Gypsy's Travels

Friday, July 5, 2013

An Afternoon Expedition Continued - Santa Maria Maggiore

The Basilica di Santa Maria Maggiore, on Piazza del Esuilino, is located in Italian territory but belongs to the Vatican State and enjoys the same benefits as an embassy. It is currently one of only four "major basilicas."
The core of the present church was built 432- 440 when Rome was considered not only the center of the Roman Empire, but the center of the Christian world. The foundation stone for the fa├žade was laid on March 4, 1741. The external architecture of the Basilica is a stark contrast to our previously visited S.M. dei Angelei.

The interior was constructed according to Vitruvius' canon of rhythmic elegance and immediately inspires awe on entering. Frescoes, statues, carvings, and 5th century mosaics decorate almost every surface. The symbols and crests of some influential patrons are mixed with the religious work.


Even the most beautiful churches have a "drawing card" and since there is no line for the 5th century mosaics, we follow the people to discover the relic . The line leads down the stairs to a small chapel. It is almost dark, only faintly lit by overhead lights. This area represents the "cave of the Nativity." The focus, and primary source of light, emanates from a niche at one end of the room. There, pilgrims kneel in ardent prayer and adoration.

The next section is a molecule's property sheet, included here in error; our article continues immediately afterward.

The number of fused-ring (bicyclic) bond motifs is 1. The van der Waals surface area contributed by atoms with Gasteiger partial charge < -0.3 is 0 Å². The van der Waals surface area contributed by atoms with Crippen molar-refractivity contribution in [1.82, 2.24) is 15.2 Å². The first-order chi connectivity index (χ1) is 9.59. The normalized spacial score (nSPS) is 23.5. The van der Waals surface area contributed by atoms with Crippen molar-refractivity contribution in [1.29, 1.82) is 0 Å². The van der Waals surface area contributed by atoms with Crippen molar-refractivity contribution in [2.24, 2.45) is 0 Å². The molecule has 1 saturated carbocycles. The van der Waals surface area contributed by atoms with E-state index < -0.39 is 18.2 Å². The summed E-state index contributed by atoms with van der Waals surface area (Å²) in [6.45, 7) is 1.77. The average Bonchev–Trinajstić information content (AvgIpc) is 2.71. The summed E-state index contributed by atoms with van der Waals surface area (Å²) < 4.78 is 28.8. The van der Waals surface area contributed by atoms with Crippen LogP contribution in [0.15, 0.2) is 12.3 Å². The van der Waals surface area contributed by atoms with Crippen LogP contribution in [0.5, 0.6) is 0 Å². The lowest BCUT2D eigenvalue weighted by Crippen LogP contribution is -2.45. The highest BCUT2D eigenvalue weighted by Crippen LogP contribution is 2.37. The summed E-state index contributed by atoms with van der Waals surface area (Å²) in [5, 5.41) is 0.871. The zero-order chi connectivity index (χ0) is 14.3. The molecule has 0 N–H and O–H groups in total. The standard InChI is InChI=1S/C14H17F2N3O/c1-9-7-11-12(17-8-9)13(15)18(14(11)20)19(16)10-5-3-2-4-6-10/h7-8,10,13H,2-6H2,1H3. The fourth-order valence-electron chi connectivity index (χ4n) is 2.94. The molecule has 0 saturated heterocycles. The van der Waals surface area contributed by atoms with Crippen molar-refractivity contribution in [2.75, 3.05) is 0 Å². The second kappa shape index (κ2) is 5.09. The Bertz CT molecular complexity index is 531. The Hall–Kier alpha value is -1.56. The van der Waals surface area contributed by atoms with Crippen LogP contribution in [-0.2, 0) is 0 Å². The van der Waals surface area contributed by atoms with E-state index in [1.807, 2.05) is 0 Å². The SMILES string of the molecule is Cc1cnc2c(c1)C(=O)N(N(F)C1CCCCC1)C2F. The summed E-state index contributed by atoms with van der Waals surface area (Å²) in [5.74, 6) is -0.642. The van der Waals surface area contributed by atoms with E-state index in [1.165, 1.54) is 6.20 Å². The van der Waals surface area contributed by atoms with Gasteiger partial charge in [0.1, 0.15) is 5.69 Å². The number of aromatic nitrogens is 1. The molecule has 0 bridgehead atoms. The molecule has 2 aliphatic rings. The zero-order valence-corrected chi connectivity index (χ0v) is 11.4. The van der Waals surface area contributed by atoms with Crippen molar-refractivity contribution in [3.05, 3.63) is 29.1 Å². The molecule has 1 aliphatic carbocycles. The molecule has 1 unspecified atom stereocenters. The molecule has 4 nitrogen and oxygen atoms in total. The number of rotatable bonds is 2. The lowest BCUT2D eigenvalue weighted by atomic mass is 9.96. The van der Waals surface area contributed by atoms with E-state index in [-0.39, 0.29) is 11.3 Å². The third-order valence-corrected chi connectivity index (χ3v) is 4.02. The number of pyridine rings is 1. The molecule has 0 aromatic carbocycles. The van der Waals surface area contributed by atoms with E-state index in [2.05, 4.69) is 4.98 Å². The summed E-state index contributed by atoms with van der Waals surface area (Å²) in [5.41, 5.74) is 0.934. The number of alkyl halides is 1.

In the brightly lighted area, there is an ornate container, a crystal urn trimmed in silver,  of obvious importance. This is the "celebrated" relic known as the Holy Crib.
Close inspection reveals four boards of sycamore wood believed to have been brought to the church by pilgrims 640-649. They are believed to be from the manger of the Christ Child.


 Again, I am drawn to the beautiful patterns on the floor of the church. Intricately inlaid stones pave the way like gorgeous carpets. These were designed by the marble masters of the Cosmati family in the thirteenth century. The patterns would make splendid quilts!

This is the end of our first day in Rome. It is hard to believe we have seen so much in just one afternoon. We buy some salami, bread, cheese, and drinks, for dinner in our room. It is an early night at the end of our 48 hour day......

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